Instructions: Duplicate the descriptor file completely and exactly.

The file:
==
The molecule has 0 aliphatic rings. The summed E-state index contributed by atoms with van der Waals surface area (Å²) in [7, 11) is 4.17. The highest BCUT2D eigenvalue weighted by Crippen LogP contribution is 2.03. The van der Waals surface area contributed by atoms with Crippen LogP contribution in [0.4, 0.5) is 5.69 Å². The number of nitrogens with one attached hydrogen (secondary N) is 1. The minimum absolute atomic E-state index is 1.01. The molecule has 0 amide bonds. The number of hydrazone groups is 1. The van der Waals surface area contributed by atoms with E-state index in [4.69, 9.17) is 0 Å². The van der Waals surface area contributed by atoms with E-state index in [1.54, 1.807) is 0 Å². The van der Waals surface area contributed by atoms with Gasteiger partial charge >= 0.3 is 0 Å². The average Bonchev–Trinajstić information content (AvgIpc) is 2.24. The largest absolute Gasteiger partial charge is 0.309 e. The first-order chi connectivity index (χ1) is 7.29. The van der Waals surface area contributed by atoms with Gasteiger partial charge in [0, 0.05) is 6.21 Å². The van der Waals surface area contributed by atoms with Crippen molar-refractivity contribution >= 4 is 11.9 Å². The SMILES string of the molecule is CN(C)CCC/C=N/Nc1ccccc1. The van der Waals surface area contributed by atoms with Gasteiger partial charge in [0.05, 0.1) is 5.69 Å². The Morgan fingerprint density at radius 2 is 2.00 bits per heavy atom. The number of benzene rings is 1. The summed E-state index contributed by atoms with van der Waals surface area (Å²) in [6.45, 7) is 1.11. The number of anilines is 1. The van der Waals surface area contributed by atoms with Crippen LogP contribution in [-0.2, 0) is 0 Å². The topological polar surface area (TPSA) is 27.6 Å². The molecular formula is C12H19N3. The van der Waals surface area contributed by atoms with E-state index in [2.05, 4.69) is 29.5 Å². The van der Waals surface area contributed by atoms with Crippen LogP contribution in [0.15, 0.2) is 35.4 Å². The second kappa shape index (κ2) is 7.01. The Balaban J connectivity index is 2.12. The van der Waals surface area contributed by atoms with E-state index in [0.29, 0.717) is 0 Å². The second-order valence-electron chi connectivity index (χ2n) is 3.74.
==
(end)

The molecule has 0 aliphatic rings. The summed E-state index contributed by atoms with van der Waals surface area (Å²) in [7, 11) is 4.17. The highest BCUT2D eigenvalue weighted by Crippen LogP contribution is 2.03. The van der Waals surface area contributed by atoms with Crippen LogP contribution in [0.4, 0.5) is 5.69 Å². The number of nitrogens with one attached hydrogen (secondary N) is 1. The minimum absolute atomic E-state index is 1.01. The molecule has 0 amide bonds. The number of hydrazone groups is 1. The van der Waals surface area contributed by atoms with E-state index in [4.69, 9.17) is 0 Å². The van der Waals surface area contributed by atoms with E-state index in [1.54, 1.807) is 0 Å². The van der Waals surface area contributed by atoms with Gasteiger partial charge >= 0.3 is 0 Å². The average Bonchev–Trinajstić information content (AvgIpc) is 2.24. The largest absolute Gasteiger partial charge is 0.309 e. The first-order chi connectivity index (χ1) is 7.29. The van der Waals surface area contributed by atoms with Gasteiger partial charge in [0, 0.05) is 6.21 Å². The van der Waals surface area contributed by atoms with Crippen molar-refractivity contribution >= 4 is 11.9 Å². The SMILES string of the molecule is CN(C)CCC/C=N/Nc1ccccc1. The van der Waals surface area contributed by atoms with Gasteiger partial charge in [0.05, 0.1) is 5.69 Å². The Morgan fingerprint density at radius 2 is 2.00 bits per heavy atom. The number of benzene rings is 1. The summed E-state index contributed by atoms with van der Waals surface area (Å²) in [6.45, 7) is 1.11. The number of anilines is 1. The van der Waals surface area contributed by atoms with Crippen LogP contribution in [-0.2, 0) is 0 Å². The topological polar surface area (TPSA) is 27.6 Å². The molecular formula is C12H19N3. The van der Waals surface area contributed by atoms with E-state index in [2.05, 4.69) is 29.5 Å². The van der Waals surface area contributed by atoms with Crippen LogP contribution in [0.15, 0.2) is 35.4 Å². The second kappa shape index (κ2) is 7.01. The Balaban J connectivity index is 2.12. The van der Waals surface area contributed by atoms with E-state index in [0.29, 0.717) is 0 Å². The second-order valence-electron chi connectivity index (χ2n) is 3.74.